Still, there are advantages to water baths too. For one thing, they often heat up water faster, especially as they typically rely on an element, rather than having to circulate the water.
They are also self-contained with a lid. This means that less heat will escape, which is always a good thing. Now, there are various tricks to decrease heat loss with an immersion circulator, including the use of a lid or plastic balls. But, despite this, a water bath is likely to be more effective at this goal.
After all, the product is specifically designed for sous vide and the components are meant to work together. That’s a stark difference from using an immersion circulator – where the container you’re using may not even be designed for sous vide.
Sous Vide Bags
Regardless of whether you want a water bath or an immersion circulator, you do need bags for sous vide. For the most part, any type of zip locked or vacuum sealed bag will do – because the temperature of cooking is so low.
I personally focus on stronger bags, which are designed for the freezer, as these seem to work better overall. However, this type of bag isn’t essential and you can just go with whatever you have access to.
When it comes to picking bags, you do need to consider how you will seal them. In particular, vacuum sealing requires you to use specific bags that can be sealed with heat. However, if you’re just using water displacement to get air out of the bag, you can use any type of bag that you can seal.
For the most part, sous vide cooking just requires you to have the bags to cook in, along with a way to store, heat and control the temperature of water. But, if you’re going to cook sous vide at home, there are other tools and ideas to consider too.
Most of these aren’t essential, not by any means. Still, they can help to make the process easier and more enjoyable too.
Keeping the Bags Shut And In Place
Most of the time, the bags that you’re cooking with will stay where they are supposed to, resulting in a good result each time. But, that’s not always the case.
Instead, you may come home to find that one of your bags came open and is floating out of the water. I’ve had that happen once or twice and it can mean that your entire meal plan is ruined.
Relying on bag clips is a way around this. There are various styles out there and they are typically easy to get and use. This clips reduce the risk that your seal will come undone. At the same time, many let you attach the bag onto the side of your container.
Doing so means that your food actually stays in place while you are cooking it, dramatically reducing the chance of any issues. This also means the bag won’t get too close to the circulator, which can actually break the bag because of the heat.
How Will You Sear Your Meat?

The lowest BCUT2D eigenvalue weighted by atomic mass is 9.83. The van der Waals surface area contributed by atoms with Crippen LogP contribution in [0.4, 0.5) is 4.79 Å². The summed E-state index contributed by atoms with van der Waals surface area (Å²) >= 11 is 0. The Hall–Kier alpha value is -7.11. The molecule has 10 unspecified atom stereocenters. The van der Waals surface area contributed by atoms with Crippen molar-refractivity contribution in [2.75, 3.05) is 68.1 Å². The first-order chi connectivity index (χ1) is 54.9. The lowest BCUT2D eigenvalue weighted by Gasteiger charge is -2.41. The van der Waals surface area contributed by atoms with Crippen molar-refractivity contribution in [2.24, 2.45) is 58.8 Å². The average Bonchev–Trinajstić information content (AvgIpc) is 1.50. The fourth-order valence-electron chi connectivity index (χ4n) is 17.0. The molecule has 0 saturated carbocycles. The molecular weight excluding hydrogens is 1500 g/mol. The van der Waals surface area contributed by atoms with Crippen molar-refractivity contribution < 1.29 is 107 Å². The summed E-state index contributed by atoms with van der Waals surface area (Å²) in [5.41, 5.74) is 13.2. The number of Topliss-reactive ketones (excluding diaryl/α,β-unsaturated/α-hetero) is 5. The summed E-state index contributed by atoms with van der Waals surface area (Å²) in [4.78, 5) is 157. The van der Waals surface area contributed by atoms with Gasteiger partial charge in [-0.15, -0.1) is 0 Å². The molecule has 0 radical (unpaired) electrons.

Sous vide cooking is powerful because of its consistent results. But, it doesn’t have the ability to brown meat or make it crisp. Instead, this is something that you have to do separately, as a finishing step.
Doing so isn’t hard. In fact, you can just sear meat the same way that you would normally. For example, you might use a frypan, salt, pepper and a knob of butter. The process tends to be fairly fast, as you’re just trying to create a good finish.
However, this part does take a little trial and error. I’ve personally overcooked meat a number of times by leaving it to sear too long. But, the more I got used to the process, the easier it became.
You can also rely on a cast iron pan if you like that quality that offers. Indeed, many people do swear by these pans.
If you’re worried about overcooking your meat, some people turn to blowtorches or specialized equipment. That approach gives you faster and more intense heat, dramatically reducing the risk that you will overcook the meat. Plus, you don’t have to add fat, which would be ideal for some people.
Still, the idea takes a while to get used to and you can expect some burned steaks along the way.
In particular, I’ve been testing out one specialized option, the Searzall. The end result is fairly good, although I’m not personally sold on the idea yet. Still, it is a fun alternative, especially if want something a little different.
Avoiding Heat And Moisture Loss
One other area to consider is the loss of heat and moisture. If you’re using an immersion circulator and a container with an open lid, then this can be an issue.
In particular, if you’re doing an extended cook, you may find that you need to add water from time-to-time to compensate for evaporation. If you don’t do so, your food could end up out of the water and you may even ruin it.
There are a few ways to get around the problem.
If you’re using a polycarbonate container like me, you could simply cut a hole in the lid (or buy one with a precut hole). This is a fairly simple solution and it works well, even if you crack the lid slightly in the process like I did. Some people also simply cover the top in tin foil, although that tends to be much more annoying than using a lid.
One alternative is to use heat-trapping plastic balls. You can buy specialized ones for this purpose, although ping pong balls work as well.
The general idea here is the same and might be appealing if you can’t find a suitable lid. Additionally, the balls do prevent condensation forming near the immersion circulator, which is one reason why they are often recommended.
Still, I’ve found that simply using a lid is more than enough and doesn’t cause any harm to the machine. Plus, having to keep track of a bag full of balls sounds like far too much work and more hassle than it is worth.